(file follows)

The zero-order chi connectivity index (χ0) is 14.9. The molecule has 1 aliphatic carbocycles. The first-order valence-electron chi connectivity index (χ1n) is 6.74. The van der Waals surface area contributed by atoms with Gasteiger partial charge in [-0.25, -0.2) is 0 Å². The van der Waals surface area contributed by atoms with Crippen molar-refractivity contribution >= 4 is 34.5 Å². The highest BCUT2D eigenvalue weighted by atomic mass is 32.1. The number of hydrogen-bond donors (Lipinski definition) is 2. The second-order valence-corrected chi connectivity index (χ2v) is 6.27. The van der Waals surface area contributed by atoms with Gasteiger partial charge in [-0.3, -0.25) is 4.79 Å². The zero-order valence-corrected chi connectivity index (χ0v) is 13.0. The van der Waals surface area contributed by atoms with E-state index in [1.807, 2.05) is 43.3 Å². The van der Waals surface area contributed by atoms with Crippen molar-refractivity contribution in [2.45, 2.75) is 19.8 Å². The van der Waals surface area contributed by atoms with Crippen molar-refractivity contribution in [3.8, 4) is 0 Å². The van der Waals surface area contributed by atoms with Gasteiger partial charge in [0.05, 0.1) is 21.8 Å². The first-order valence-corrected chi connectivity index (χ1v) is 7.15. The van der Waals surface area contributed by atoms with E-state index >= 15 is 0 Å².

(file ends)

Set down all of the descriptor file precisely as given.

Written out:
The zero-order chi connectivity index (χ0) is 14.9. The molecule has 1 aliphatic carbocycles. The first-order valence-electron chi connectivity index (χ1n) is 6.74. The van der Waals surface area contributed by atoms with Gasteiger partial charge in [-0.25, -0.2) is 0 Å². The van der Waals surface area contributed by atoms with Crippen molar-refractivity contribution >= 4 is 34.5 Å². The highest BCUT2D eigenvalue weighted by atomic mass is 32.1. The number of hydrogen-bond donors (Lipinski definition) is 2. The second-order valence-corrected chi connectivity index (χ2v) is 6.27. The van der Waals surface area contributed by atoms with Gasteiger partial charge in [-0.3, -0.25) is 4.79 Å². The zero-order valence-corrected chi connectivity index (χ0v) is 13.0. The van der Waals surface area contributed by atoms with E-state index in [1.807, 2.05) is 43.3 Å². The van der Waals surface area contributed by atoms with Crippen molar-refractivity contribution in [2.45, 2.75) is 19.8 Å². The van der Waals surface area contributed by atoms with Crippen molar-refractivity contribution in [3.8, 4) is 0 Å². The van der Waals surface area contributed by atoms with Gasteiger partial charge in [0.05, 0.1) is 21.8 Å². The first-order valence-corrected chi connectivity index (χ1v) is 7.15. The van der Waals surface area contributed by atoms with E-state index >= 15 is 0 Å².